You know how sometimes a movie sort of comes out of nowhere and blows you away with its originality, wit, and unique perspective—e.g. Evil Dead II? When that happens, have you ever wondered (as I often have) what such a film might have looked like if it emerged around the same time, had a similarly unique perspective, but was somehow just…not successful at all?
Phantasm II is an example of the latter.
Horror aficionados of the Fangoria-subscriber variety seem to have a fondness for the Phantasm franchise (of which I have now seen only the first two films). I attribute this fondness mainly to the following:
- The weirdness
- The ball
I'm not going to bother reviewing the first Phantasm; I found it so lackluster and often dull that the moments of weirdness (and the one ball scene, memorable though it was) didn't really go far enough to justify recommending it, except perhaps to horror completists.
Though the sequel has a visibly larger budget, it retained the original's endearingly homemade quality. Throughout both films I was reminded often of Time Chasers, the MST3K-featured time-travel adventure shot in a small town in Vermont. They're earnest, but painfully so, because so little of what they're trying to do works. You can't hate them for it…you might even recommend them if it's a genre you care a lot about…but you wouldn't say they're objectively successful films.
What does work in the first two Phantasms are the ball and, to a lesser extent, the Tall Man. Neither film is terribly concerned with explaining what the hell is going on (and if they'd gone further with that perspective, I might have more praise to give); the ball, then, is a perfect symbol for horror mixed with straightforward confusion. What kind of security system is this? Wouldn't dozens of balls be significantly more effective? If these people have mastered antigravity technology, why the need to haul coffins around manually? Do they WANT local townsfolk to grow suspicious? Are they too arrogant in their power to care? If so, why's their teleporter so easy to disrupt?
If you've never seen a Phantasm and the above paragraph makes it sound intriguing, then I've inadvertently oversold the franchise. See Evil Dead II and Army of Darkness instead; they (especially the former) are more genuinely scary and more genuinely funny.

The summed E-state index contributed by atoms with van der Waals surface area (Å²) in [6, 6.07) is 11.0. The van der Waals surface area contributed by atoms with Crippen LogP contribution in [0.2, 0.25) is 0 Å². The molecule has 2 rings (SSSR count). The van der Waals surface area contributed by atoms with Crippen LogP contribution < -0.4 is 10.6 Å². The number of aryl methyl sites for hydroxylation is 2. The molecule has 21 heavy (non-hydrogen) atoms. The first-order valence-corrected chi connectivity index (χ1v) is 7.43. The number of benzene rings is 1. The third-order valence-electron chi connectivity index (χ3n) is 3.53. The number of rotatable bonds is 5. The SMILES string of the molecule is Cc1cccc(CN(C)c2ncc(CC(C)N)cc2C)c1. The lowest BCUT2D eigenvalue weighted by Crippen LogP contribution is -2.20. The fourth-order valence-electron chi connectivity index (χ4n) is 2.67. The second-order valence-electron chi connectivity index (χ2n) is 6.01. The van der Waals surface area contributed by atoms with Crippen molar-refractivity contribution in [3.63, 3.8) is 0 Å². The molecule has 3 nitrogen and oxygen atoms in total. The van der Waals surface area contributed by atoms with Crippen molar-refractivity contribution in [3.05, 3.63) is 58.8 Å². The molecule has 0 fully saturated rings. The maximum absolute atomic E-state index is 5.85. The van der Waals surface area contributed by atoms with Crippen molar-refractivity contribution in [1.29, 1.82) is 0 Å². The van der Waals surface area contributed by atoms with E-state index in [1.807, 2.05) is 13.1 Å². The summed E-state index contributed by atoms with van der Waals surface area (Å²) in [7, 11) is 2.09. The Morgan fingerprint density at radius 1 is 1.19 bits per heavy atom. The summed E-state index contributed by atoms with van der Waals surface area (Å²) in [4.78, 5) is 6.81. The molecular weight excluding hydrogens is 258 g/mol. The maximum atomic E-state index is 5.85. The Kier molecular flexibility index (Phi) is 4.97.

Which brings me to the main distinguishing feature of Phantasm II: the humor. Some of it is your typical weaksauce horror-movie one-liner stuff, shallowly imitating Evil Dead II (and yes, there is a direct Sam Raimi reference). Where the movie got genuine chuckles from me was in the self-deprecating humor. I can't imagine what the other Phantasm sequels are like—and I don't imagine I'll see them—but if I were making them, I'd go further with the self-deprecation, calling more attention to Reggie's total unsuitability as a hero; maybe make him a sort of George Costanza. I'd also send Reggie and Mike to the Tall Man's world, go balls-out (so to speak) with the weirdness, develop a socioeconomic structure for the Tall People and their dwarf slaves that makes no sense at all, include a trip to a local theater or museum just to baffle the audience further, and have the humans seem to die at the end while on the verge of escaping back to Earth.
Again: I'm probably overselling this. To simplify, Phantasm I was a low-budget horror film that strung together a variety of somewhat creepy (but presumably affordable) elements and didn't bother to explain them; Phantasm II is the higher-budgeted sequel that retains the original's clumsy, WTF worldbuilding, expanding on it hardly at all, but having a little fun with it nonetheless. There are far worse movies to waste a couple of hours on than Phantasm II, but that's not really a recommendation.
Star Score: 1.5 out of 5